Perhaps most memorable for the intrepid fly fishers during their week, however, was the small stream fishing that Jeff Bright (jeffbright.com) describes as “Adventure Steelheading.” The rivers near Terrace had provided reasonably good fishing for Steelhead and trout, with 1-3 fish per day on average, but Dustin had wanted to take guests to one of his favourite little coastal rivers to see if there were any Spring Steelhead hiding in its tea-stained pools. With Dustin and the guests having not shown up, I remember checking my watch around 10 pm and thought they might be late for either one of two reasons: either there were some truck problems, or, I hoped, that the fishing was good and Dustin couldn’t peel the clients away from the river (which does tend to happen sometimes!). I am glad that it was the latter, and sitting down with them at 11 pm, you could just sense the excitement in their voice. Between the two of them, Martin Walker and Ron Mallory had hooked 10 Steelhead and landed 8. At one point, Ron had hiked upstream from Dustin and Martin, and landed a 20 buck on his own. Perhaps even more striking was that the majority of fish were between 12 and 16 lbs. “Epic,” no doubt, by any standards. Following this exciting day, Jeff and Julian wanted to give the remote coastal rivers a try, and also had a spectacular day. They landed 10 Steelhead, including a few that can best be considered “white chrome,” and Jeff actually landed one in a tide pool. Both anglers seemed very much content (to put it mildly!), so they even let Dustin fish a few pools as well. Lucky guy…

All in all, it was a week of happy anglers, new experiences, and incredible fish. To be in an area with as many diverse fisheries and unique rivers as there are, we consider ourselves very lucky indeed, and it a privilege to guide on some of the best waters holding Steelhead in the world…

Based on the fantastic fishing experienced during the late Spring this year, both Jeff and I anticipate that his week in April 2009 will book up quickly. If you want to join Jeff on an adventurous, rewarding Steelhead trip where you fish a variety of waters, I suggest you contact him directly. He can be reached via his website, jeffbright.com. And, last, but certainly not least, if you’ve had visions of trophy Chinook dancing through your mind – those 50 to 70 lb plus fish – we still have some space available during our July fishery. Enquire today by email or by phone…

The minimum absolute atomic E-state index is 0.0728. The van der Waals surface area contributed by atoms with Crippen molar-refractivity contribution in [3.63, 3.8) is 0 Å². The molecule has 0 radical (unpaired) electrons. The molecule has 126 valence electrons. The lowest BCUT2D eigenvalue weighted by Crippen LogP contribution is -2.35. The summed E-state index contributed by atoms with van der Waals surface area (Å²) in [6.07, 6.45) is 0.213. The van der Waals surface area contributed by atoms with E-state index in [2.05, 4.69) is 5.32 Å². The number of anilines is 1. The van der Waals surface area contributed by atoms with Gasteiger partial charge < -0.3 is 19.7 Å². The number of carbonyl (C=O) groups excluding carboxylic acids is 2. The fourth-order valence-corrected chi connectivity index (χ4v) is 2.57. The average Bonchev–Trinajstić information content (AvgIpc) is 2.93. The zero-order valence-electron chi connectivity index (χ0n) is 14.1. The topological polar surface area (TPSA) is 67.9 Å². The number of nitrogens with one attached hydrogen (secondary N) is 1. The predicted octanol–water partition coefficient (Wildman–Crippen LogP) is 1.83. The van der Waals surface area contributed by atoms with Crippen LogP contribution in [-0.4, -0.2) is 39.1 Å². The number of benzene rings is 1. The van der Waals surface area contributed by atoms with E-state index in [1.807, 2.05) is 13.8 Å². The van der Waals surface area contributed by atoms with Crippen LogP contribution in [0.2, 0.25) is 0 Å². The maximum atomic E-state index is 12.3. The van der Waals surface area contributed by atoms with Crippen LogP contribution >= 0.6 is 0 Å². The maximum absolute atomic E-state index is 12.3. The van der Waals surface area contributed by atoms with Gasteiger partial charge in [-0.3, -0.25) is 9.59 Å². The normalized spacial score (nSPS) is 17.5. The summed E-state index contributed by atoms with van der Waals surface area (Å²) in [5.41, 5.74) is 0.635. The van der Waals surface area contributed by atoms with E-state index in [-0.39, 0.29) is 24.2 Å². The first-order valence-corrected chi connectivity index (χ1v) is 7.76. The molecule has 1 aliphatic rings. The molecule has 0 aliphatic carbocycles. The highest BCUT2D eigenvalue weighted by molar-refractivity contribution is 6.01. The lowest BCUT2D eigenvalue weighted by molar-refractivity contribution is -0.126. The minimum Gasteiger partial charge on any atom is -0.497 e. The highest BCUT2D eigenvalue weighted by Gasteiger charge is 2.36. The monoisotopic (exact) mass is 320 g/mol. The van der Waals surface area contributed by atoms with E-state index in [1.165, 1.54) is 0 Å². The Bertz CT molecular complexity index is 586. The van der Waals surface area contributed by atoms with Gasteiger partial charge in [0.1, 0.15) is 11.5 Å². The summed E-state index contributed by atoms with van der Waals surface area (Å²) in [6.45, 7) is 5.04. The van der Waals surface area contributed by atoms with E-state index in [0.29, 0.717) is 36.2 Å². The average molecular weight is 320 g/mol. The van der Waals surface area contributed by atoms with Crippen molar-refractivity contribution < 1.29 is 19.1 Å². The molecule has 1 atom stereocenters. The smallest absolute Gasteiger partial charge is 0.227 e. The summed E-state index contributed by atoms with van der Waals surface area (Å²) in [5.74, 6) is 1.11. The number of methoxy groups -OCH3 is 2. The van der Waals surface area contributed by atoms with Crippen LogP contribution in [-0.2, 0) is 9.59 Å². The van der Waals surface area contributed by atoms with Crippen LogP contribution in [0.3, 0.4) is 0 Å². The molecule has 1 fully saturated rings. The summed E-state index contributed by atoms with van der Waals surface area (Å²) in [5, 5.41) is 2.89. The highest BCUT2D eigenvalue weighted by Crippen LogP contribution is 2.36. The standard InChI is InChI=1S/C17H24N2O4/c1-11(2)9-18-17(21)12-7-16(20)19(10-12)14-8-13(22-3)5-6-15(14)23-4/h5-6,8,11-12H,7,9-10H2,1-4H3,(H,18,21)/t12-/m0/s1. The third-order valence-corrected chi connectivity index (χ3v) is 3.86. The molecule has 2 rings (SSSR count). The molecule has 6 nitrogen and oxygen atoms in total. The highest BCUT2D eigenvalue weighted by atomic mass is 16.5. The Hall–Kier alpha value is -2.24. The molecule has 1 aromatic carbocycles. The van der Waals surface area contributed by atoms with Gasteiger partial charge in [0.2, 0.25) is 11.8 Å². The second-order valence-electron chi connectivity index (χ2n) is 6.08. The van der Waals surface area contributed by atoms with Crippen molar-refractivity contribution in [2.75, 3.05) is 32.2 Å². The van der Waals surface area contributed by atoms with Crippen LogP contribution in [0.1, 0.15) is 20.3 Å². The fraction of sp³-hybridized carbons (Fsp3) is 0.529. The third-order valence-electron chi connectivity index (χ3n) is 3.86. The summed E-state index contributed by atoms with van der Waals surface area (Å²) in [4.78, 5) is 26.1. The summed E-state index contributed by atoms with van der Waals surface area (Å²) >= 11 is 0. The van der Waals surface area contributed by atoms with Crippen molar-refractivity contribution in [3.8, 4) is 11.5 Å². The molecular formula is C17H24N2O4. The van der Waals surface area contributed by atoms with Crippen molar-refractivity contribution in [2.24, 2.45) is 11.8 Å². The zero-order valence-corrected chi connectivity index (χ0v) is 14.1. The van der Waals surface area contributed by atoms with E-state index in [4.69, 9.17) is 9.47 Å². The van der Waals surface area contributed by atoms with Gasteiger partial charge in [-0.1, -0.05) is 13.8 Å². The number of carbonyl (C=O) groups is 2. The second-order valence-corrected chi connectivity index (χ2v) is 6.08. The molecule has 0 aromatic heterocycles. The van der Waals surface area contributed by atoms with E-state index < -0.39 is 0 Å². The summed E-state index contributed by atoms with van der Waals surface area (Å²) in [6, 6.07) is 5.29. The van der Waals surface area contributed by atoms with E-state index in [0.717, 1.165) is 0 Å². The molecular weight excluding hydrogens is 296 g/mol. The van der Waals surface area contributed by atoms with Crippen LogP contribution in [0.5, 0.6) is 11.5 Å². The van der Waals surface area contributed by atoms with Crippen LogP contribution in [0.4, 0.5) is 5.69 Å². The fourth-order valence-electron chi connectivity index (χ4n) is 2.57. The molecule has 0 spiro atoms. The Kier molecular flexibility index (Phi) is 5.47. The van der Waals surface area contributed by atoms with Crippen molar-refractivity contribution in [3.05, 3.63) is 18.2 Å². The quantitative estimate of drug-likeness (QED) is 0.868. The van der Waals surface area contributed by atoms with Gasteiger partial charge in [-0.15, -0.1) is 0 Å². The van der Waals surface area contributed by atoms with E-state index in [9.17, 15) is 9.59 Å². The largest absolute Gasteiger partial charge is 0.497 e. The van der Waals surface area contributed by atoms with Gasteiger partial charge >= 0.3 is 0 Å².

Until next week, tight lines and screaming reels…

Chad Black

Operations Manager

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Nicholas Dean Lodge 2008 Season Records To Date:

Steelhead: 23 lbs, Caught by Martin Walker of San Francisco, California on a Skeena River Tributary

Chinook Salmon: 40 lbs, Caught by Bob Cusick of Edmonton, Alberta on a Skeena River Tributary


Fishing Conditions

The chart below provides an overview on the current river fishing conditions by fish species:

Fish Species Poor Marginal Fair Good Excellent
Steelhead
Chinook Salmon
Coho Salmon Out of season
Pink Salmon Out of season
Sockeye Salmon Out of season
Chum Salmon Out of season
Sea-Run Cutthroat Trout
Dolly Varden
Bull Trout
Rainbow Trout

Fishing during the past few weeks has been good to excellent. Fresh Steelhead were caught in the lower end of our rivers, and the first Chinook of the season have been encountered in reasonably good numbers. Steelhead are now spawning in many of the upper portions of our rivers, and for ethical reasons, these portions should not be fished, leaving fish to pass on their valuable genes to the next generation. Trout fishing has been excellent, and fishing fry patterns and small nymphs, depending on the water type and fish activity, are likely bets. Though the Skeena River appears to be rising and now carries some colour, it is borderline fishable, and a number of anglers have been seen plunking for Chinook in likely areas.